Into Uruguay for another day full of surprises.
Today I crossed in to my sixteenth different country since I started this adventure almost exactly a year ago. But it was actually my 32nd border crossing – Not counting going back to Australia at Christmas. It will be my last border crossing – Until I get to Europe, anyway ! . And I have to say it was one of the easiest and most pleasant, although maybe not the quickest.
Lovely camp site “Do Senades”, in between Rio Grande and Cassino. It is part of a family’s property – They have a house and live on one section, while the camp site itself is operated by the son Gabriel when he is not at the local University or working. They are trying very hard, and asked me how they could improve it. They are already in iOverlander web site which many of us use to find camp sites, so not much more they can do, I think. I do recommend it if anyone is passing this area –
S 32.08.721. W 052.11.869
When I left the camp site I had to go and see what was in Cassino at the end of the road – Gabriel told me it is the longest continuous beach in the world. Not sure about that, but I have to agree that it is a long one ! I drove through the sleepy little town of Cassino, and kept going till I hit the beach. And I quite literally hit the beach !! The road through town actually keeps going onto the beach itself, and you can then turn left / north for a short distance, or turn right / south for a long distance !! I drove maybe 10 kms south along the beach and apart from a few fishermen, or locals relaxing under umbrellas, it was totally deserted. It would be gorgeous to just pack up a picnic and head south until there was no one, and then just stop and enjoy it. A very nice beach – With more birds on it trying to catch fish in the shallows than people !
I then went back through Cassino, picked up some bread rolls from the Panaderia, and headed out on to the main road that would take me south to the Uruguay border at Chui – Some 200 kms away. To start with it was the same flat straight road as yesterday, with lots of grain farming evident, with big silos and grain trucks, and combine harvesters etc everywhere. They even give them their own dirt road beside the highway so the big farming equipment can move around without having to come on to the main highway – Very clever.
Then, after only an hour or so, I saw a “Look out for animals on the road” sign, with what looked like a capybara on the sign. Then there was a kind of wetlands area on both sides of the road, and suddenly I looked down and notice all these lumps – There were hundreds (literally) of capybaras everywhere, lying in the mud , swimming around in the water with just their heads showing, or eating the kind of water plants that were everywhere – They look just like hippopotami in the Zambezi !! And some of them are big !! Mixed in with them were all sorts of wild fowl – Some really big, and also very noisy ! I stopped several times on the side of the road to look at them all more closely through the binoculars, and take some photos.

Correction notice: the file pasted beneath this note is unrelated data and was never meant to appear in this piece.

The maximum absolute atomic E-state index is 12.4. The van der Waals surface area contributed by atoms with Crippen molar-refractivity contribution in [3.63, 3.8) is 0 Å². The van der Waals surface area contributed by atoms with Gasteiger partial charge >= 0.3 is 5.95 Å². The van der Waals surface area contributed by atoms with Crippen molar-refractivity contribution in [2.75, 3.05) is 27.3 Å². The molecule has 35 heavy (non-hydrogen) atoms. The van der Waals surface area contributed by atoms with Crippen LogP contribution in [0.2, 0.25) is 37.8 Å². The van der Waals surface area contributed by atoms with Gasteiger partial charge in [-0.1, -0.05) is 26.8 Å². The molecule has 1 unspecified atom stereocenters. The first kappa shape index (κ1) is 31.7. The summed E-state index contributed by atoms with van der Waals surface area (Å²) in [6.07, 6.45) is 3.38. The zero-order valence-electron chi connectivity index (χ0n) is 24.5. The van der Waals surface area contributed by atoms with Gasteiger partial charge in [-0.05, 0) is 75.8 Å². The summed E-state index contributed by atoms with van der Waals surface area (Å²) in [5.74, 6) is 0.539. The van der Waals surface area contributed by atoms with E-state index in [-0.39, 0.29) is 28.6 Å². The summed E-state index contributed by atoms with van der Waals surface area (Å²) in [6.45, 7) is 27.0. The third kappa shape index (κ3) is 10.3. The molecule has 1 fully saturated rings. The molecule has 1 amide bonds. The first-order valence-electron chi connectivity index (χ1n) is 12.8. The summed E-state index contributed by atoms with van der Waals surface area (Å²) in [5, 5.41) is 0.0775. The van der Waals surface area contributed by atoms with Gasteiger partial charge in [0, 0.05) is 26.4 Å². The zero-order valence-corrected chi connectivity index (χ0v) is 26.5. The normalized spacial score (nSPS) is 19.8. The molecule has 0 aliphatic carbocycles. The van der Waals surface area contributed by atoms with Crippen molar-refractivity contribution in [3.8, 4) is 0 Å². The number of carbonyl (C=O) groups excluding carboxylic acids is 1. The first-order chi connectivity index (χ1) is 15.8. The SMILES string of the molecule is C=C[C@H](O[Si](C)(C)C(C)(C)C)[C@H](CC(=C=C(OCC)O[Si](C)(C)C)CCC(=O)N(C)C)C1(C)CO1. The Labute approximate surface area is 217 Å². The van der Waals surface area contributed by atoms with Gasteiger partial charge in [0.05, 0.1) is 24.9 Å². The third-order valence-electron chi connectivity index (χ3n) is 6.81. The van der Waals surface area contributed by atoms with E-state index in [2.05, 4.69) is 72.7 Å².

Unfortunately, with so many animals in the area, and wetlands on both sides of the road, there were a number of “dead ‘uns” that unfortunately hadn’t made it across the road. Oddly, they all had one bright blue foot – I can only assume that the local rangers for this wetlands mark the fresh road kill each day, but leave it there so the vultures and other carrion feeders can also exist in this environment. But it was funny to see them all with their blue nail varnish on one foot !
This section of wetlands probably extended for about an hour, and it went back off the road for as far as you could see, so it is a very extensive area, and made for a really different and interesting drive for an hour or so.
As we neared the Uruguay border it was back to lots of grain silos and trucks, and just before the border there was a big windfarm – First one I had seen in Brazil. Then I was into the Brazilian customs area. I had been concerned that when I entered Brazil in Iguazu they hadn’t given me any paperwork to show I had imported a vehicle – Unlike every other country on the entire trip. All they had done was stamp my passport, so officially I had no car in Brazil. So I was a little concerned that, due to the many Argentinian day trippers at Iguazu who are allowed to enter for the day with no paperwork, they had possibly thought I was just going for the day too, even though I had tried to draw their attention to it. Anyway, today was similar – They couldn’t care whether I had a car or not. (Drat, I should have gone faster through all those many annoying speed cameras – As far as they were concerned, I didn’t exist in Brazil !!) Anyway, through Brazil formalities easily, and off down the no man’s land to the Uruguay border post. I went in there and the lady police officer handling my passport noticed I was a Leo and made a joke to her fellow officers about it – Obviously she was a Leo too and was rubbing the other officer’s noses in it. Despite my limited Spanish, I picked up on it and made a comment, and everyone absolutely cracked up – And after that it was just as if we were all friends from way back !